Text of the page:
• For an added challenge, fill the boxes with sand or rice.
  • For large groups, have kids team up and alternate moving the boxes  Or have kids work simultaneously and move the boxes together.  For example, one uses their right hand and the other their left hand to remove and replace the box.

5. Hungry hungry hippos (improves upper body strength, core strength, teamwork, counting, body control)

  •  All you need is a laundry basket, socks, and towels.  You can also use play pit balls and scooters if you have them.  
  • Have players divide into pairs, each pair will have one basket and towel.  
  • One partner will hold the laundry basket and is responsible for collecting the balls (socks).  The other partner is going to be pushing/pulling the collecting partner to get the balls and bring them back to their home base.  
  • The collecting partner lays down on their stomach on the towel, holding the basket upside down.  The pulling partner grabs the end of the towel and pulls their partner to collect the balls, then pulls them back to place their balls in their designated space (you can use a hula hoop or string).  
  • Once all the balls are collected you can count and see who has the most!

6. Do anything game (improves creativity, pre-academic skills, strength, static balance, fine and gross motor skills)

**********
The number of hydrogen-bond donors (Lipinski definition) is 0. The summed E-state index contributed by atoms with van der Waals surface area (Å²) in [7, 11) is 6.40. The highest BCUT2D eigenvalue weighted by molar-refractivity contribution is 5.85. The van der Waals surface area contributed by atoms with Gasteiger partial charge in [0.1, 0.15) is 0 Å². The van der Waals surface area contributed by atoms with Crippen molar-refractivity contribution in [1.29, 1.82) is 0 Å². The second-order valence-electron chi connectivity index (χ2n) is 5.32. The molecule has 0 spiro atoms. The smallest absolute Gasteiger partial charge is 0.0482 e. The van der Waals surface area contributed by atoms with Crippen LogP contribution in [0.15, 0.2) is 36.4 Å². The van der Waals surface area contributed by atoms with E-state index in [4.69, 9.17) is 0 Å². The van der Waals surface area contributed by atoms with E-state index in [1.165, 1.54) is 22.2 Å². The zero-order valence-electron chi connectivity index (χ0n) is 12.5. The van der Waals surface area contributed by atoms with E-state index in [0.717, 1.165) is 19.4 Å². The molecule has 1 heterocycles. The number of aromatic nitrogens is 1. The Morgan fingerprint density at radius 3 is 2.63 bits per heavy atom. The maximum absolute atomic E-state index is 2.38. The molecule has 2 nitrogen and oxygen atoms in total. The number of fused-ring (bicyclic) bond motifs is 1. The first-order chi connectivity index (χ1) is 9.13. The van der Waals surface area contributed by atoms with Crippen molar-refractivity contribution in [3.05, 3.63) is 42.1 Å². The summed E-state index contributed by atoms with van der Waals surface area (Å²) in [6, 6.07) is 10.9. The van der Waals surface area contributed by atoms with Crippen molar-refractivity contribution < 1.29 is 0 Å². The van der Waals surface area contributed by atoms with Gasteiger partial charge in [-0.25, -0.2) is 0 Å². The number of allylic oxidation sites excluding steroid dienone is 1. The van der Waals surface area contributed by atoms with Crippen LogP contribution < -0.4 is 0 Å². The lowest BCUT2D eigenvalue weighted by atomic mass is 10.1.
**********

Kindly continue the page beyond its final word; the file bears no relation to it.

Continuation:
• Create a plan of action – what type of game do you want to play?
  1. Stationary or moving
  2. Use props or create a deck of actions
  3. Competitive or just for fun
  • Establish the rules of the game
  1. Where does the game start/end?
  2. What does each player do on their turn?
  3. If it’s competitive, how do you win?
  • If you’re creating a game board, you can do so on either a big piece of paper or a giant one on the floor, in the backyard, or on the sidewalk.  
  • You can make decks of cards for a movement-based game.  One with numbers written on them (from 1-10) and one with various instructions on them. 
  • Kids will pick 2 cards, 1 from the number deck and 1 from the instruction deck.  If they get the question correct or do the action from the instruction deck,  then they get to move the number of spaces from the number card they picked.  
  • For younger students, you can do colors, numbers, letters, or simple actions (jump, run in place, spin 3 times, pick up cheerios using a chopstick…).  
  • For older kids, you can do math problems, spelling words, or more challenging actions (push-ups, lying down-stand up, throwing/catching a ball of various textures and sizes…)
  • Make it artsy – if you’ve been playing with us all summer, you may already have your canvas from the previous posts.  If not, find a large piece of paper or cardboard to set up along the wall or floor and add an element of art to your game.  Maybe it’s time to add a 3D component that includes beads or feathers or fine natural materials such as flowers and leaves.

Have fun as you bring board games to kids life this summer